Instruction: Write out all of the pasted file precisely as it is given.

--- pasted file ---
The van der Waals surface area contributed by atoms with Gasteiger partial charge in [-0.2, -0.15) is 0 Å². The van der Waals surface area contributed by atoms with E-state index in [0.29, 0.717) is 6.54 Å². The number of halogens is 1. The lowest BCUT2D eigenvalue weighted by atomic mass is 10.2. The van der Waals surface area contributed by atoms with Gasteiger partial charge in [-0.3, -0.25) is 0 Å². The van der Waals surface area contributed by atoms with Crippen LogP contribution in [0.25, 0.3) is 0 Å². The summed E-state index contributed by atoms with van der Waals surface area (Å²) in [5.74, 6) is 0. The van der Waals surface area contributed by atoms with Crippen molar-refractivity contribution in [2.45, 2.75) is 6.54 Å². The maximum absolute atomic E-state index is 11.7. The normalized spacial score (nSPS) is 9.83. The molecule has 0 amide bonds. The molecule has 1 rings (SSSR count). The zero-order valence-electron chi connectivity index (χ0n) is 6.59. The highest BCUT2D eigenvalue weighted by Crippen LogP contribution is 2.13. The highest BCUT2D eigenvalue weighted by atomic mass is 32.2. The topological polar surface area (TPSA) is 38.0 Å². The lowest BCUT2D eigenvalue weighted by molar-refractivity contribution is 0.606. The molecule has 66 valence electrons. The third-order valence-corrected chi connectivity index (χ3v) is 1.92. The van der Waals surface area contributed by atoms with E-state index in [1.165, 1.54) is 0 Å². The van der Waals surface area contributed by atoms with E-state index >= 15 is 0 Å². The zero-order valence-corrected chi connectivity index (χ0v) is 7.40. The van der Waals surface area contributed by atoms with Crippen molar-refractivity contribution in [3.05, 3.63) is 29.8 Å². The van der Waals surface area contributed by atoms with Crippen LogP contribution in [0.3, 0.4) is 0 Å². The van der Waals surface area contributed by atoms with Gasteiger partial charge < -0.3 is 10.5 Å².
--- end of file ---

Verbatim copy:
The van der Waals surface area contributed by atoms with Gasteiger partial charge in [-0.2, -0.15) is 0 Å². The van der Waals surface area contributed by atoms with E-state index in [0.29, 0.717) is 6.54 Å². The number of halogens is 1. The lowest BCUT2D eigenvalue weighted by atomic mass is 10.2. The van der Waals surface area contributed by atoms with Gasteiger partial charge in [-0.3, -0.25) is 0 Å². The van der Waals surface area contributed by atoms with Crippen LogP contribution in [0.25, 0.3) is 0 Å². The summed E-state index contributed by atoms with van der Waals surface area (Å²) in [5.74, 6) is 0. The van der Waals surface area contributed by atoms with Crippen molar-refractivity contribution in [2.45, 2.75) is 6.54 Å². The maximum absolute atomic E-state index is 11.7. The normalized spacial score (nSPS) is 9.83. The molecule has 0 amide bonds. The molecule has 1 rings (SSSR count). The zero-order valence-electron chi connectivity index (χ0n) is 6.59. The highest BCUT2D eigenvalue weighted by Crippen LogP contribution is 2.13. The highest BCUT2D eigenvalue weighted by atomic mass is 32.2. The topological polar surface area (TPSA) is 38.0 Å². The lowest BCUT2D eigenvalue weighted by molar-refractivity contribution is 0.606. The molecule has 66 valence electrons. The third-order valence-corrected chi connectivity index (χ3v) is 1.92. The van der Waals surface area contributed by atoms with E-state index in [1.165, 1.54) is 0 Å². The van der Waals surface area contributed by atoms with E-state index >= 15 is 0 Å². The zero-order valence-corrected chi connectivity index (χ0v) is 7.40. The van der Waals surface area contributed by atoms with Crippen molar-refractivity contribution in [3.05, 3.63) is 29.8 Å². The van der Waals surface area contributed by atoms with Crippen LogP contribution in [0.3, 0.4) is 0 Å². The van der Waals surface area contributed by atoms with Gasteiger partial charge < -0.3 is 10.5 Å².